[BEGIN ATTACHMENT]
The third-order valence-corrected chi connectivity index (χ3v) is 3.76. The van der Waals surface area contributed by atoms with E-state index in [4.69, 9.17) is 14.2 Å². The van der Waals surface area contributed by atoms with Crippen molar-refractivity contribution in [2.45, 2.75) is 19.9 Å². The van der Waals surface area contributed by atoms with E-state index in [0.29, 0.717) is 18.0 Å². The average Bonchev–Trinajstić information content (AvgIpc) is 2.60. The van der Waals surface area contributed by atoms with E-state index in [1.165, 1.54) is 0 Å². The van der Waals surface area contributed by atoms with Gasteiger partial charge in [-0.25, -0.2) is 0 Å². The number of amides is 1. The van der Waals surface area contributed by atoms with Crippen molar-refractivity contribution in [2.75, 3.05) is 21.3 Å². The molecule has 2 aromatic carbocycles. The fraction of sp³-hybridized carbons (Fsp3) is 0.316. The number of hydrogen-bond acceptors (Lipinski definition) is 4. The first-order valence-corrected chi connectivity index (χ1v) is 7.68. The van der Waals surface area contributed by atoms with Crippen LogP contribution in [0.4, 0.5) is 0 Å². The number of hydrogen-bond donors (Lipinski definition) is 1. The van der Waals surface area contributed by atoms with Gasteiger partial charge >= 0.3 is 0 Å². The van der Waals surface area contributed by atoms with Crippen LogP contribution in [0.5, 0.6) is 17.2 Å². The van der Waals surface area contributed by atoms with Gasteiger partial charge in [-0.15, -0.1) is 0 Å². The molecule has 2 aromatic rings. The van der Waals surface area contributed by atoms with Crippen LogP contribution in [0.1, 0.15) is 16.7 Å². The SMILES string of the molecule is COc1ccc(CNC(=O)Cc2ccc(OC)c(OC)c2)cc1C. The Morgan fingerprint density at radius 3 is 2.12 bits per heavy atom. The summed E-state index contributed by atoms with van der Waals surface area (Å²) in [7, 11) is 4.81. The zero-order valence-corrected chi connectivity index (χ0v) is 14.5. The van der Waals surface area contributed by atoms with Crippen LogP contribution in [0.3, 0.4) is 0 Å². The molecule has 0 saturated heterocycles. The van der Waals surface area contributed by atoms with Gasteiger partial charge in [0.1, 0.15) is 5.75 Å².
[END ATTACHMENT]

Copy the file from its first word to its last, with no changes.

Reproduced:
The third-order valence-corrected chi connectivity index (χ3v) is 3.76. The van der Waals surface area contributed by atoms with E-state index in [4.69, 9.17) is 14.2 Å². The van der Waals surface area contributed by atoms with Crippen molar-refractivity contribution in [2.45, 2.75) is 19.9 Å². The van der Waals surface area contributed by atoms with E-state index in [0.29, 0.717) is 18.0 Å². The average Bonchev–Trinajstić information content (AvgIpc) is 2.60. The van der Waals surface area contributed by atoms with E-state index in [1.165, 1.54) is 0 Å². The van der Waals surface area contributed by atoms with Gasteiger partial charge in [-0.25, -0.2) is 0 Å². The number of amides is 1. The van der Waals surface area contributed by atoms with Crippen molar-refractivity contribution in [2.75, 3.05) is 21.3 Å². The molecule has 2 aromatic carbocycles. The fraction of sp³-hybridized carbons (Fsp3) is 0.316. The number of hydrogen-bond acceptors (Lipinski definition) is 4. The first-order valence-corrected chi connectivity index (χ1v) is 7.68. The van der Waals surface area contributed by atoms with Crippen LogP contribution in [0.4, 0.5) is 0 Å². The number of hydrogen-bond donors (Lipinski definition) is 1. The van der Waals surface area contributed by atoms with Gasteiger partial charge >= 0.3 is 0 Å². The van der Waals surface area contributed by atoms with Crippen LogP contribution in [0.5, 0.6) is 17.2 Å². The van der Waals surface area contributed by atoms with Gasteiger partial charge in [-0.15, -0.1) is 0 Å². The molecule has 2 aromatic rings. The van der Waals surface area contributed by atoms with Crippen LogP contribution in [0.1, 0.15) is 16.7 Å². The SMILES string of the molecule is COc1ccc(CNC(=O)Cc2ccc(OC)c(OC)c2)cc1C. The Morgan fingerprint density at radius 3 is 2.12 bits per heavy atom. The summed E-state index contributed by atoms with van der Waals surface area (Å²) in [7, 11) is 4.81. The zero-order valence-corrected chi connectivity index (χ0v) is 14.5. The van der Waals surface area contributed by atoms with Crippen LogP contribution in [0.3, 0.4) is 0 Å². The molecule has 0 saturated heterocycles. The van der Waals surface area contributed by atoms with Gasteiger partial charge in [0.1, 0.15) is 5.75 Å².